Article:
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Lawrence Kreisman credits his love of architecture and design to a visit he made with his parents to the Metropolitan Opera House in New York when he was eight years old.
New York continued to shape his interest in buildings and design, and after moving to Washington state and receiving his master's degree in architecture, he found a job in the Office of Urban Conservation which set him on the preservation path for life. In successive years, Kreisman worked as a consultant, tour guide, researcher, and author, and served as architectural historian on the Seattle Landmarks Preservation Board from 1995 to 2003.
Since 1997, Kreisman has been the program director of Historic Seattle — a membership organization that for 32 years has preserved and restored buildings and encouraged people to get involved in preservation through its advocacy efforts. He is known for bringing public attention to the Northwest's architectural heritage and its preservation through courses, tours, exhibits, lectures, articles and books, and program development.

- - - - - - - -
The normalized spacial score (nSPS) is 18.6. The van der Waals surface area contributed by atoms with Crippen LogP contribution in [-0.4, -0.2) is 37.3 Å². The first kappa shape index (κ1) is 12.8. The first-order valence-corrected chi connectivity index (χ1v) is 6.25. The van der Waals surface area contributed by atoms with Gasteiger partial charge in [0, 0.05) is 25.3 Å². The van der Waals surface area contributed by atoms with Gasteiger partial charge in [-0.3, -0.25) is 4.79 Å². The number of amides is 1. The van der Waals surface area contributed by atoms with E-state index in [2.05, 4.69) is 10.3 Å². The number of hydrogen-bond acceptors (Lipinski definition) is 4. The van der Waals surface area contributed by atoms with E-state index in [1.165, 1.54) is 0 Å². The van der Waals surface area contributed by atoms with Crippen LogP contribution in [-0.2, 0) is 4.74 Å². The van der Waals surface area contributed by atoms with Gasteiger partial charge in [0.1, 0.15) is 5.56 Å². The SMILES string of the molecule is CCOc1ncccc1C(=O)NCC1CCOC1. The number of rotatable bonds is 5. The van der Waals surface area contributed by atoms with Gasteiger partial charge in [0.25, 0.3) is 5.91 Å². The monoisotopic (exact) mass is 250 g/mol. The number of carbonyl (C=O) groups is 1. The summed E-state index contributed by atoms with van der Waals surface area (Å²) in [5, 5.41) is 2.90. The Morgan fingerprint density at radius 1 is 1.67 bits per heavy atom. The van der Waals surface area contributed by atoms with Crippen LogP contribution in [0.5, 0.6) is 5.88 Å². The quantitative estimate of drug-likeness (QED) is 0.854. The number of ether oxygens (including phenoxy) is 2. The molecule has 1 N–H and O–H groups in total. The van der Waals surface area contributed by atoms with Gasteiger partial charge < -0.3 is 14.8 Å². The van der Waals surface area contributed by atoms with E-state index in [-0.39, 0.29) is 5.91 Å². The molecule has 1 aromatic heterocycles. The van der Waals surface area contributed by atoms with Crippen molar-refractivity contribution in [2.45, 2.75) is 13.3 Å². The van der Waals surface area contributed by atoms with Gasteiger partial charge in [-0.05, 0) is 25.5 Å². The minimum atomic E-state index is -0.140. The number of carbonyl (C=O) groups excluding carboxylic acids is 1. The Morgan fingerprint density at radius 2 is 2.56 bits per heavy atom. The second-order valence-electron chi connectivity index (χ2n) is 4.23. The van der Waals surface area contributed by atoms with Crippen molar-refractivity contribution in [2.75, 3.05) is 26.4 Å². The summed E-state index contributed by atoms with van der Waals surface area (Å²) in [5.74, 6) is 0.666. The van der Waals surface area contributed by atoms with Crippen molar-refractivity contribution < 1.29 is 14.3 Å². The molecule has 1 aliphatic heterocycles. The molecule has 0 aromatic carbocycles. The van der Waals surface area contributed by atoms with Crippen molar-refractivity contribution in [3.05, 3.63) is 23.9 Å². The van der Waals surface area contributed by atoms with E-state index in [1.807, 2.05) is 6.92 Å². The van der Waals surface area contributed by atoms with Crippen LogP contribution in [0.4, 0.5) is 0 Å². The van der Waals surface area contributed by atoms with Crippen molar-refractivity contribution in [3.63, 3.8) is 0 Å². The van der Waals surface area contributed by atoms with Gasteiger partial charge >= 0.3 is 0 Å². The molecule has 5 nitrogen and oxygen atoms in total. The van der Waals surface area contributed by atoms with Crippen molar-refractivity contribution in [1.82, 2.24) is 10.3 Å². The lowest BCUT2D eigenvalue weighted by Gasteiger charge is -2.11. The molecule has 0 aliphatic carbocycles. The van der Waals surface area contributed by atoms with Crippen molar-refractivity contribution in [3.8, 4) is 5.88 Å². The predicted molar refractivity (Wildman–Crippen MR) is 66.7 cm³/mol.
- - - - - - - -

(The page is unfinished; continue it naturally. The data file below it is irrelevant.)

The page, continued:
Kreisman's publications include: Apartments by Anhalt, The Stimson Legacy: Architecture in the Urban West, and Made to Last: Historic Preservation in Seattle and King County, as well as hundreds of design features in the Seattle Times Pacific Northwest Magazine.
Kreisman holds master's degrees in architecture from the University of Washington, and in English literature from the University of Chicago. His lectures and tours on late nineteenth and early twentieth century design and architecture take place throughout the Pacific Northwest.
Books by Lawrence Kreisman
The Arts and Crafts Movement in the Pacific Northwest by Lawrence Kreisman and Glenn Mason